Project Description

Legacy  |  leg•a•cy  |  /lĕg′ə-sē/

noun: something transmitted by or received from an ancestor or predecessor or from the past; anything handed down from the past.

It is interesting to consider the definition of the word legacy, especially when it is so often used in conjunction with the foundational systems of traditional retailers who have been around for decades. The phrase “legacy systems” often conjures memories of green screens, ash-colored, boxy hardware, mainframes, DOS commands and even floppy disks – at least for those of us who have been around long enough to remember those environments.

The Case for Modernization

Many retailers – especially those who began as pure brick-and-mortar shops –increasingly understand that their current technology environment no longer adequately supports their desired business vision. Despite the best strategic initiatives and promises of customer experience and omnichannel nirvana, many retailers are technologically hamstrung: trying to add modern, configurable, and mobile tools on top of outdated and inflexible software.

Ultimately, to address these challenges and to remain viable and competitive, the following must be answered:

  • How long can a retailer continue to use and support existing solutions?

  • Is there a “burning platform” that demands investment in new technology?

  • What is the change “gulp rate” that the company can withstand?

Retailers that continue to maintain very outdated and cumbersome legacy systems do so not because they love their platform, but rather because they have not been pushed enough – yet – by the business environment or by technology needs to upgrade.  Retailers tend to be more risk-averse and typically under-invest in new technologies relative to their peers in other industries.  The “do nothing” alternative is often the path of least resistance…to a point.

Certainly, the disruptions of 2020 pushed every industry far beyond comfort levels in an effort to stay viable and hope that things return to some sort of normalcy. With the need to address safety concerns and government restrictions, many retailers were challenged to advance their omnichannel capabilities far quicker than planned. In many cases, this resulted in processes that may have worked well in the short term but are not viable solutions moving forward. Consumers were initially patient with scrappy BOPIS and curbside pickup capabilities that allowed them to still shop for needed or desired items. However, they now expect drastically improved shopping and fulfillment experiences.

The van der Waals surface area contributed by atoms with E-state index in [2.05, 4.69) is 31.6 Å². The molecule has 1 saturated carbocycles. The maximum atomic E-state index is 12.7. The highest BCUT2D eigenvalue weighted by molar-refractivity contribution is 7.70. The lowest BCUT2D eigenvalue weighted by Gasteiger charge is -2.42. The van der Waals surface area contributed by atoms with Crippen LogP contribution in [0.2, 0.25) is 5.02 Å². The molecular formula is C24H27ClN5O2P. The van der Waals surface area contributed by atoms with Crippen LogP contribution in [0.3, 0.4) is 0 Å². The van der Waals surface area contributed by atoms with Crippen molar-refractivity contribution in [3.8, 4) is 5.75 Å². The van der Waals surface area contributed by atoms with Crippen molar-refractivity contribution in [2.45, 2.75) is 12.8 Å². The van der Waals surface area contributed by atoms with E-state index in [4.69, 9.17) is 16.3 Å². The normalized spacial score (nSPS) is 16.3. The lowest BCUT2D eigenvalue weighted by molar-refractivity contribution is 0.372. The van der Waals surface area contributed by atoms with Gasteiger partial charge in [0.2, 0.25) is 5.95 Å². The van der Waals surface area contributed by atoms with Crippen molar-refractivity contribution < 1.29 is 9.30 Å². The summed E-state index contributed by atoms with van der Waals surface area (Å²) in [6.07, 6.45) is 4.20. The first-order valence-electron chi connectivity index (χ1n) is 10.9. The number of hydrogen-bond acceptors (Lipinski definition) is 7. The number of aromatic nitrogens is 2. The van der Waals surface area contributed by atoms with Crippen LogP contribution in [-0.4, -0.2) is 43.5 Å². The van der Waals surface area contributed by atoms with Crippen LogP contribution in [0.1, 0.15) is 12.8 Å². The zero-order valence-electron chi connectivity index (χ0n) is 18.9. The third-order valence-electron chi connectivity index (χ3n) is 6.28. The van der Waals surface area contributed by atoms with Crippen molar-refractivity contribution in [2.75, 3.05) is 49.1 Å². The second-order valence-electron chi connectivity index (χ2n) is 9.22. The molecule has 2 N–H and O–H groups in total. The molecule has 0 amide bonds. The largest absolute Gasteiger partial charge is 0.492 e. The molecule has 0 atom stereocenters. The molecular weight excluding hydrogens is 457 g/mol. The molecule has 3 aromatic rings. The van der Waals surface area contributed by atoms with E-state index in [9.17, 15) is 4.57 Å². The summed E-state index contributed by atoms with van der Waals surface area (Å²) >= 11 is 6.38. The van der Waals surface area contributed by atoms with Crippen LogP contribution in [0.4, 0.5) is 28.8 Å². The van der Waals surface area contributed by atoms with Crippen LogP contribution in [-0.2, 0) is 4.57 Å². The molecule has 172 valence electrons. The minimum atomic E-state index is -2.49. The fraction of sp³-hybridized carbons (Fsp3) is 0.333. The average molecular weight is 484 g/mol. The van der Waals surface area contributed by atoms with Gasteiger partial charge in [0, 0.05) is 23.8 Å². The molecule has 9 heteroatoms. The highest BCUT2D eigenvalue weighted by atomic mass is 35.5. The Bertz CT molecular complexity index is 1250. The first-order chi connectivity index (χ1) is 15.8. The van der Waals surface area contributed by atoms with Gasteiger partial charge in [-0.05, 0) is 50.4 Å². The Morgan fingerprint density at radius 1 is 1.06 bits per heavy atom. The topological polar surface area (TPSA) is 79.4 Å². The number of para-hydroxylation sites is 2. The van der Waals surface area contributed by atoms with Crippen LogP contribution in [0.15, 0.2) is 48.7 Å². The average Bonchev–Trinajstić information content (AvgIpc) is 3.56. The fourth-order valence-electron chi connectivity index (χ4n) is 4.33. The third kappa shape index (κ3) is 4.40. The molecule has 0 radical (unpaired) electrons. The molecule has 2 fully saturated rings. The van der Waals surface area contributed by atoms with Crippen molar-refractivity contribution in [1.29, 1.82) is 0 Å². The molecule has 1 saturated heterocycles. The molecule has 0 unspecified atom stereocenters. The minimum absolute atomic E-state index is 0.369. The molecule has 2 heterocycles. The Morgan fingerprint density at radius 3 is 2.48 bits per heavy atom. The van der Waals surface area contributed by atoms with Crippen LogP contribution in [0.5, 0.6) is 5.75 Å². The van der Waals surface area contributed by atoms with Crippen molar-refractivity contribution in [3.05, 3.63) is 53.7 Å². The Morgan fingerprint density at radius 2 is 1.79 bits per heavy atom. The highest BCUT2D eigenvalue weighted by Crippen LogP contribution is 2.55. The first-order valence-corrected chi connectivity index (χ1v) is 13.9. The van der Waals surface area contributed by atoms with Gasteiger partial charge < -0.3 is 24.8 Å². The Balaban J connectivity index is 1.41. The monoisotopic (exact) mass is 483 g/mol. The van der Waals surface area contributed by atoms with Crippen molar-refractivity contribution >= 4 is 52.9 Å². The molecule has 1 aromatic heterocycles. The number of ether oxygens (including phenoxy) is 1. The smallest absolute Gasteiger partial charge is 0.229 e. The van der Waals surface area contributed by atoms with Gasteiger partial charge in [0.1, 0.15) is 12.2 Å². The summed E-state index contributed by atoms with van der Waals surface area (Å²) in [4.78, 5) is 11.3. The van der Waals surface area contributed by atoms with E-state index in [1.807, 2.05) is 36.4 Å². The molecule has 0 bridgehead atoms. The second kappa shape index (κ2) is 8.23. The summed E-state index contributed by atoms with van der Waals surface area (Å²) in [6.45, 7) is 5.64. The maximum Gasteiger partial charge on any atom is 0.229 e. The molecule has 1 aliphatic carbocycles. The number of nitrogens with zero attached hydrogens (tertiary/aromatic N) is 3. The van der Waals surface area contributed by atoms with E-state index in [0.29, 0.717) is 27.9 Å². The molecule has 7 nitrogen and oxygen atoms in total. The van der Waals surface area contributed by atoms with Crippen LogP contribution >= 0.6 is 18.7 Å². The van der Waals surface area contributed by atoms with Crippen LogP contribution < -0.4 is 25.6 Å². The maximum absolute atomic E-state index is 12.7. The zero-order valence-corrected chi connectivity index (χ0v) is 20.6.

Most retail legacy systems simply cannot handle the new demands of the post-pandemic consumer environment. At least not to the extent necessitated by consumers’ heightened instant gratification mindset. Further, older systems cannot take advantage of the vast amount of consumer data now available, nor are they in a position to effectively use advanced analytics, artificial intelligence, and other innovations now in the spotlight of many systems.

There are a number of critical considerations around how to properly perform a retail legacy system assessment and then prioritize strategic IT investments so there is a clear roadmap that makes sense from business operations, resource and investment perspectives.  In this point of view, we will examine these considerations in detail.  Prior to embarking on a retail legacy systems assessment, however, it’s important to fully understand the severity of gaps that exist between a retailer’s existing  technology environment and desired capabilities that will support the company’s strategy.

Legacy System Environment Roadblocks

In our experience, many retailers face a combination of the following challenges, all to varying degrees:

  • Existing systems that are antiquated, expensive and labor-intensive

  • Extremely customized systems, built to support a retailer’s unique requirements (not industry standard)

  • Many point-to-point interfaces with specific data elements being passed individually

  • No single version of the truth for data and reporting

  • Master data is not “clean;” no governance process is in place

  • System changes are costly, take significant time and risk compromising other functions

  • Lack of inventory visibility throughout company channels and supply chain

  • Latency of information updates, resulting in late decision-making, sub-optimized plans and allocations, inventory issues and negative consumer-facing impacts

  • To support current business needs, “one-off and creative” work-arounds are designed and implemented

For companies facing these issues, it is necessary to take a holistic look at the technologies supporting their business and assess each to determine the best course of action and drive short and long term strategic capital planning.

Strategy, Business Drivers, and Gaps

Prior to performing a retail legacy systems assessment, we typically recommend that a retailer assess their strategic vision, take a broad look across the retail landscape, and understand their key business motivators for legacy modernization.  Examples of such drivers may include:

  • Provide best-in-class customer experiences by leveraging existing brick-and-mortar stores in conjunction with enhanced digital capabilities